Wednesday, October 14 marks the 50th anniversary of the death in Vancouver of actor Errol Flynn. He’d arrived on the 9th with his teenage companion Beverly Aadland. Jobs for Flynn were few and far between since he had lost his blazingly good looks—thanks to booze and other stimulants—and he was continually plagued with money problems. He came to Vancouver as a result of a call he had received earlier from an old friend, stock promoter George Caldough.
During that chat, Flynn wanted to know if Caldough was still interested in buying his yacht, the Zaca. (Caldough had admired the boat extravagantly.) It happens that Caldough had recently read about an American company that intended, through public subscription of $1.9 million, to finance a deep-sea treasure-hunting expedition off the coast of Spain. Caldough, his brain churning, began thinking about the Zaca, with ERROL FLYNN at the helm, searching for sunken Spanish gold. That would raise one hell of a public subscription.
Flynn and Aadland stayed with the Caldough family on Eyremount in the British Properties for several days during their October 1959 visit. “He seemed to be happiest when reminiscing, watching TV or talking to my children,” Caldough said later. Even though his glory days were done, Flynn’s visit excited Vancouver mightily. He was supposed to go to New York for a TV show, but his famed disregard for time was in full flower. The Caldoughs tried for three days to get him on the flight to New York, but Flynn kept missing it. There was always another party, more people to entertain, more Hollywood stories to tell.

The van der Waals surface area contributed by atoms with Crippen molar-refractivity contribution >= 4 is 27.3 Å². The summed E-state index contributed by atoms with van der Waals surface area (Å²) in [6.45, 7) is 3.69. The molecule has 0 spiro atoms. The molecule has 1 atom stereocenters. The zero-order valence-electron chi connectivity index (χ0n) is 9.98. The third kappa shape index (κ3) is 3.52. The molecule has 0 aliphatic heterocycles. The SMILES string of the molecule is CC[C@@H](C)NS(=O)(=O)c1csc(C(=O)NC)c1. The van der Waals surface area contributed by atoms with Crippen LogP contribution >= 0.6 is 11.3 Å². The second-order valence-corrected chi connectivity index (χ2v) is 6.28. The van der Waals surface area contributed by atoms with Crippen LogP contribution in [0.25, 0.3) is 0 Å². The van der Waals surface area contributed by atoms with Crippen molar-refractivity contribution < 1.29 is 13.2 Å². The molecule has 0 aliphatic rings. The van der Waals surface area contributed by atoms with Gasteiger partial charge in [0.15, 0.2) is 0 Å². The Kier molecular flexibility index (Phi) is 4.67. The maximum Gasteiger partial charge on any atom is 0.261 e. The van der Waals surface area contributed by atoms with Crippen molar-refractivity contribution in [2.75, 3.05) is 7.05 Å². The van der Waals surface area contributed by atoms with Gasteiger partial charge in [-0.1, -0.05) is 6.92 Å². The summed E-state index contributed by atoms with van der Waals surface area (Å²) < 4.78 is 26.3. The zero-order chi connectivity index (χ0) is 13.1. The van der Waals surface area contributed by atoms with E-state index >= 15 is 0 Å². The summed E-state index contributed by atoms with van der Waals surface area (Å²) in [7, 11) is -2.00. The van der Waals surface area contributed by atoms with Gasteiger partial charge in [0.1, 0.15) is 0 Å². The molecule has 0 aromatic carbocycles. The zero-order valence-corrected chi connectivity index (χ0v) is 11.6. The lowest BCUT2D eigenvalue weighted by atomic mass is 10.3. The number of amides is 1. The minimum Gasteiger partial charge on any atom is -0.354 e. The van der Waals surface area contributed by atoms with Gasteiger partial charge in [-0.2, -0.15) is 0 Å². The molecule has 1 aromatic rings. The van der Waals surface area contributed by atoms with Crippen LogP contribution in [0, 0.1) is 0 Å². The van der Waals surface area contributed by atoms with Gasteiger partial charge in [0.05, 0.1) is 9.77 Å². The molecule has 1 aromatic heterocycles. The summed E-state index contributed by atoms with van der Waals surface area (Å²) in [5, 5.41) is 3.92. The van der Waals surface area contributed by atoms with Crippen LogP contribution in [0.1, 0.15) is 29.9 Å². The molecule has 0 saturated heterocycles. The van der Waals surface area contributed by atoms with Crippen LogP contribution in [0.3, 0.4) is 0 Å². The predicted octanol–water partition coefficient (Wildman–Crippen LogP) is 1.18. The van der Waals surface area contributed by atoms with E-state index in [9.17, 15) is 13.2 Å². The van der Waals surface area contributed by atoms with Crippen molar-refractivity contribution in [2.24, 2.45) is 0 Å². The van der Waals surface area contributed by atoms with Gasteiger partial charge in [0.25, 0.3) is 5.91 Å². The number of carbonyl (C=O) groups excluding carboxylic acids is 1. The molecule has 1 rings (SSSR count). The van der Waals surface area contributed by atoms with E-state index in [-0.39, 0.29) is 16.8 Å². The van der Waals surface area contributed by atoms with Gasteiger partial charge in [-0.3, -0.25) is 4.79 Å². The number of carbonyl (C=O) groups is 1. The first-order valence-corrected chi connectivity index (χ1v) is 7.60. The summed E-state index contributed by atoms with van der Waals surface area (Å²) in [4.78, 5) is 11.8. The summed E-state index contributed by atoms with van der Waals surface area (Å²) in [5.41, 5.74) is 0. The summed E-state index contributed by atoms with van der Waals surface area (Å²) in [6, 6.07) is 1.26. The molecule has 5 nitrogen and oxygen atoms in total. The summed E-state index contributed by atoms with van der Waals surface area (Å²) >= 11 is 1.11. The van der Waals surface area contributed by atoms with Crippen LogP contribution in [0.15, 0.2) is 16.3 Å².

Finally—it was October 14—Flynn said he really did have to go and suggested they leave for the airport three hours early. En route, he began to experience severe pain in his back and legs. Caldough, who was driving, veered off and headed for the West End penthouse apartment—at 1310 Burnaby Street—of a friend, Dr. Grant Gould. Astonishingly, not long after their arrival, a few people materialized and another party began!
Flynn, who was standing against a wall to relieve the pain in his back, regaled the group with stories of the Hollywood figures he had known, especially John Barrymore and W.C. Fields (both, tellingly, heavy drinkers). He was, apparently, a superb story teller. But then he stopped and announced he was going to lie down for an hour and then would take everyone out for dinner. He moved into the doctor’s bedroom and lay down on the floor.
When Beverly Aadland looked in on him a little later, she found him trembling, his face blue. She could hardly hear his heart. Her screams brought the doctor . . . but it was already too late. The death certificate, dated October 23, indicated myocardial infarction, coronary thrombosis, coronary atherosclerosis, liver degeneration, liver sclerosis and diverticulosis of the colon as the causes of death.
Flynn’s autobiography came out that same year. It was titled My Wicked, Wicked Ways. They caught up with him in Vancouver. He was 50.